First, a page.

Florida’s top prosecutor is warning the public about human trafficking ahead of the Super Bowl.
It is America’s biggest sporting event, the commercials, the halftime show and the game itself, but law enforcement officers say with any large scale event comes the potential for illegal activity.
Attorney General Ashley Moody is partnering with businesses including a ride-sharing app to crackdown.
“With entertainment events such as the Super Bowl, there is an increase in human trafficking,” Moody said.
In the week leading up to last year’s Super Bowl in Miami, authorities arrested 44 people and rescued 22 victims of human trafficking, according to Moody.
At this year’s Super Bowl in Tampa, authorities are preparing for more arrests.
“This is what we’re trying to stop and we have been fighting against very hard here in Florida,” Moody said.
Moody said her office is now partnering with Uber, teaching thousands of drivers how to spot and report human trafficking while picking up passengers. Because of the pandemic, the training is being done virtually.
Hosting #SuperBowlLV is a huge win for Florida. Sadly, human traffickers will look to exploit the event at the expense of innocent victims.— AG Ashley Moody (@AGAshleyMoody) January 26, 2021
Proud to partner with @Uber ahead of the big game to help educate drivers and riders about how to help us #EndHT.https://t.co/06yUyZkKPu pic.twitter.com/ENdf4X6ggN
Drivers should be on the lookout for people who appear afraid, anxious or paranoid, or someone with physical injuries like burns or branding. Someone who speaks as if they’re being coached is also a red flag, according to experts.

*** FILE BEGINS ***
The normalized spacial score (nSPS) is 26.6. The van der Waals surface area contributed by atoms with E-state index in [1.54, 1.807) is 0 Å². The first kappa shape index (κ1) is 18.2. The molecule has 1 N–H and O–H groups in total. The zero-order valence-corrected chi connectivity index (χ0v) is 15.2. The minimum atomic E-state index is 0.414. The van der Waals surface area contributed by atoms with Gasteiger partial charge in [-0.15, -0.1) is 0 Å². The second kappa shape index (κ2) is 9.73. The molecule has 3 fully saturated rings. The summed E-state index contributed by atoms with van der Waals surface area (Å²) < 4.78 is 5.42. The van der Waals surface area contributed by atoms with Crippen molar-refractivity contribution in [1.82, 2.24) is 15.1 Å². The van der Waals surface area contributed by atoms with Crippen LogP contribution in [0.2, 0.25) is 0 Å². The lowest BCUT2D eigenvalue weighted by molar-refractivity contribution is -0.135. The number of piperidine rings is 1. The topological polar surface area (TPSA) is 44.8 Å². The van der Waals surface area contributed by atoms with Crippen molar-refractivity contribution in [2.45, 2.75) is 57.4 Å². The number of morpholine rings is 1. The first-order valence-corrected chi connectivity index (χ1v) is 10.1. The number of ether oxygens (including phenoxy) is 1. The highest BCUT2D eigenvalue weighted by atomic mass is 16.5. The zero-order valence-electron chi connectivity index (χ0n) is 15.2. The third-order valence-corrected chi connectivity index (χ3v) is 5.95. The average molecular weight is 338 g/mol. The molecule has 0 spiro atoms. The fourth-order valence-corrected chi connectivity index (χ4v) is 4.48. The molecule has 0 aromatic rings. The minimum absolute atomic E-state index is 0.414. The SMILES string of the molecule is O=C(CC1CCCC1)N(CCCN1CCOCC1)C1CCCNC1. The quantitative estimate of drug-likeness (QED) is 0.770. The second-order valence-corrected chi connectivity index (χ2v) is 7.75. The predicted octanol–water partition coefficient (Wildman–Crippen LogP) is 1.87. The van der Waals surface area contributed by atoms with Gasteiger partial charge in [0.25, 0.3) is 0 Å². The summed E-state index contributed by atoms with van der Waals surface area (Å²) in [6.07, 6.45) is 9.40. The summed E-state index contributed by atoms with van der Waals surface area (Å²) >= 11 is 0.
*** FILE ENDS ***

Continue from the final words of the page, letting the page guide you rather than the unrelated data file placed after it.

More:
Law enforcement officers say one of the key components to cracking down on human trafficking long term is having the public be able to spot the signs.
“OPD has been pushing if you see something say something. If you see something do something,” said Orlando Police Sgt. Brad Bakeman, who is assigned to the Metropolitan Bureau of Investigation.
Bakeman is also the chair of the Central Florida Task Force on Human Trafficking.
Law enforcement also works with the hospitality industry, like hotel employees, about how to spot trafficking, according to Bakeman.
“Some of the big things are going to nice hotels paying with cash,” Bakeman said. “Cash deposits, they will have an older gentleman with two young girls, three young girls with them.”
The increased attention around the Super Bowl is good, according to Megan Cutter the Director of the National Human Trafficking Hotline, but should last year-round.
“Human trafficking is a problem 365 days a year, not just around the Super Bowl,” she said.
In 2019, the hotline handled 11,500 cases of human trafficking, according to Cutter.
“It’s important to recognize that this problem is much broader and much bigger and much more systemic than a large sporting event that happens once a year,” Cutter said.
If you suspect human trafficking Sgt. Bakeman says you should call 9-1-1 if someone is in immediate danger.
You can also call the human trafficking hotline at (888) 373-7888.